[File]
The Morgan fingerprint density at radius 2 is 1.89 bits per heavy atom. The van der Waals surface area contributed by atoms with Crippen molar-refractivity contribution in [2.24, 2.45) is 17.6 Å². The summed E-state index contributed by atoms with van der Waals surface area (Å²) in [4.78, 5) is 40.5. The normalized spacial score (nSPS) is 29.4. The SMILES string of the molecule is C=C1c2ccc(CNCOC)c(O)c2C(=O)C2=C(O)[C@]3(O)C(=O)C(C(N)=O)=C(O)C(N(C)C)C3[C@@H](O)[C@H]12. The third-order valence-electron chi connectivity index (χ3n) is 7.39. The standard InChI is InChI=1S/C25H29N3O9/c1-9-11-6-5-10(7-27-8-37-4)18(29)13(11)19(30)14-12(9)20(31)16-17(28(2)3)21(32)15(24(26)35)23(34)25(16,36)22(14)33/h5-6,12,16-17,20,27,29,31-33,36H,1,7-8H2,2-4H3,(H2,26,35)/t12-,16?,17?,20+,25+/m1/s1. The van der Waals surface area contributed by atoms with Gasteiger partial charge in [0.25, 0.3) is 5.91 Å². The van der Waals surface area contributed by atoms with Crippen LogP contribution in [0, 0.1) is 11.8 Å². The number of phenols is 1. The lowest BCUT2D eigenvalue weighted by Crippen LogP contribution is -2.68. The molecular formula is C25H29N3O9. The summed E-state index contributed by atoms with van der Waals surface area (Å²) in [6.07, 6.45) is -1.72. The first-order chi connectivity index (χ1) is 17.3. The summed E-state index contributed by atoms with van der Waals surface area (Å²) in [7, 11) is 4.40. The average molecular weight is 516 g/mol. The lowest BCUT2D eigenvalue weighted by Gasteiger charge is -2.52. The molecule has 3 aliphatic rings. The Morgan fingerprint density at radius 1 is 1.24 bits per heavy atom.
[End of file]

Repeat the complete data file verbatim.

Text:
The Morgan fingerprint density at radius 2 is 1.89 bits per heavy atom. The van der Waals surface area contributed by atoms with Crippen molar-refractivity contribution in [2.24, 2.45) is 17.6 Å². The summed E-state index contributed by atoms with van der Waals surface area (Å²) in [4.78, 5) is 40.5. The normalized spacial score (nSPS) is 29.4. The SMILES string of the molecule is C=C1c2ccc(CNCOC)c(O)c2C(=O)C2=C(O)[C@]3(O)C(=O)C(C(N)=O)=C(O)C(N(C)C)C3[C@@H](O)[C@H]12. The third-order valence-electron chi connectivity index (χ3n) is 7.39. The standard InChI is InChI=1S/C25H29N3O9/c1-9-11-6-5-10(7-27-8-37-4)18(29)13(11)19(30)14-12(9)20(31)16-17(28(2)3)21(32)15(24(26)35)23(34)25(16,36)22(14)33/h5-6,12,16-17,20,27,29,31-33,36H,1,7-8H2,2-4H3,(H2,26,35)/t12-,16?,17?,20+,25+/m1/s1. The van der Waals surface area contributed by atoms with Gasteiger partial charge in [0.25, 0.3) is 5.91 Å². The van der Waals surface area contributed by atoms with Crippen LogP contribution in [0, 0.1) is 11.8 Å². The number of phenols is 1. The lowest BCUT2D eigenvalue weighted by Crippen LogP contribution is -2.68. The molecular formula is C25H29N3O9. The summed E-state index contributed by atoms with van der Waals surface area (Å²) in [6.07, 6.45) is -1.72. The first-order chi connectivity index (χ1) is 17.3. The summed E-state index contributed by atoms with van der Waals surface area (Å²) in [7, 11) is 4.40. The average molecular weight is 516 g/mol. The lowest BCUT2D eigenvalue weighted by Gasteiger charge is -2.52. The molecule has 3 aliphatic rings. The Morgan fingerprint density at radius 1 is 1.24 bits per heavy atom.